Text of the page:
Crane Observatory offers starlit skies, cosmic wonder

To The Stars With No Difficulty: WU’s Crane Observatory offers an up close and personal view of outer space during its bi-monthly open house events. The observatory is home to one of the nation’s 23 Warner & Swasey refracting telescopes that are open to the public.

Stephanie Cannon, [email protected] washburn.edu, is a sophomore mass media major.

 The Crane Observatory hosts many open house events throughout the school year.

Every other Thursday evening throughout the fall semester, the observatory opens its doors for the public to come in and view the stars through Washburn’s Warner & Swasey refracting telescope. There is also a deck on top of the building surrounding the telescope, where astronomy buffs can gaze at the stars through their own telescopes.

Even though it hasn’t always been housed in its current location in Stoffer Science Hall, the telescope, which was built in the 1890s, has been on campus since 1901. According to the observatory’s website, building is named for Zenus Crane. In October of 1901, Crane gave an anonymous donated of $50,000 for the building’s construction. It wasn’t until after Crane’s death in 1917 that he was revealed as the benefactor.

At one time, the Crane Observatory stood on the grounds now occupied by Yager Stadium. The observatory, along with several other buildings on campus, was destroyed in the tornado of 1966.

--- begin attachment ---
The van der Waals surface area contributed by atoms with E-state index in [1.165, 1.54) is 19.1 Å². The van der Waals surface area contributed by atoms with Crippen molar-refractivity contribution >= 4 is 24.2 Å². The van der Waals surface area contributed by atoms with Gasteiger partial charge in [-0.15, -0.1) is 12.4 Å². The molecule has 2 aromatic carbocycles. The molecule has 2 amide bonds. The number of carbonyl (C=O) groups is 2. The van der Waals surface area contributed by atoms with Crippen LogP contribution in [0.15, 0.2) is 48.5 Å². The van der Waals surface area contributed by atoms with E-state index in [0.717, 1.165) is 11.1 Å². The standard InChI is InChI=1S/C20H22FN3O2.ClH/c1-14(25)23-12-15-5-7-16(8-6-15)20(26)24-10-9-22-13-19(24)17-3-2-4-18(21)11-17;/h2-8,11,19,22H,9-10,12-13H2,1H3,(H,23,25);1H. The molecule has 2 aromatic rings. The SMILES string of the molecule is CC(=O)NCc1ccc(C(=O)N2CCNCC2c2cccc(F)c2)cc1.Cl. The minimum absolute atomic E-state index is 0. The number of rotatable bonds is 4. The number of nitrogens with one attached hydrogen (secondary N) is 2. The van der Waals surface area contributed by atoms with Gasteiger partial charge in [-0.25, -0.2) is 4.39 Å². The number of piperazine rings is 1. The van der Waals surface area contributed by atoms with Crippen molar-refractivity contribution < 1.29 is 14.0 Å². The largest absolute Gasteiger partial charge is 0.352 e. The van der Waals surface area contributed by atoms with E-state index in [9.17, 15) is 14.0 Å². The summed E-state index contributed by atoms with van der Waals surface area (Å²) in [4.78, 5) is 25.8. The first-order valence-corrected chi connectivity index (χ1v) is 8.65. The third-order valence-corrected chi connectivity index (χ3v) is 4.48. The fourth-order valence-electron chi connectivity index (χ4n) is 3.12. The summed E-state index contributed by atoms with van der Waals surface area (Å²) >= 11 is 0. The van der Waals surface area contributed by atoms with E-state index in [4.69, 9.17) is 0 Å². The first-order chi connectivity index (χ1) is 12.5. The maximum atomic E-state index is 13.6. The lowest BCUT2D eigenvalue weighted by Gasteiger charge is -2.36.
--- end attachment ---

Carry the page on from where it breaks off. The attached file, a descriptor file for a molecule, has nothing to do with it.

Mark Smith, the coordinator of astronomy outreach, says, “You can see various photos of the old Crane Observatory in various places on campus, said astronomy lecturer and coordinator of astronomy outreach Mark Smith. “If you come our current observatory you can view a piece of history.”

One key problem for the observatory, located at a university in the middle of a city, is light pollution. With student safety overriding any concerns regarding viewing outer space, the view can be limited. However, Smith contends that a number of celestial bodies, including the moon, Saturn, Jupiter, the Orion nebula and other cosmic wonders, can easily be seen from the observatory.

Typically there aren’t many special events hosted at the observatory, but if there is enough interest in a celestial event, such as the upcoming lunar eclipse, Smith will open the doors and give students an opportunity to experience the phenomenon from the Crane’s enhanced vantage point.

“If everything goes well they can view anywhere from a brassy copper color staining the moon’s surface all the way to a blood red,” said Smith.

Those interested in checking out the next lunar eclipse, coming on October 8, should contact Smith at [email protected] edu and let him know you’re interested in attending. The event will be scheduled from 4 – 6 a.m. on October 8 if student interest is high enough.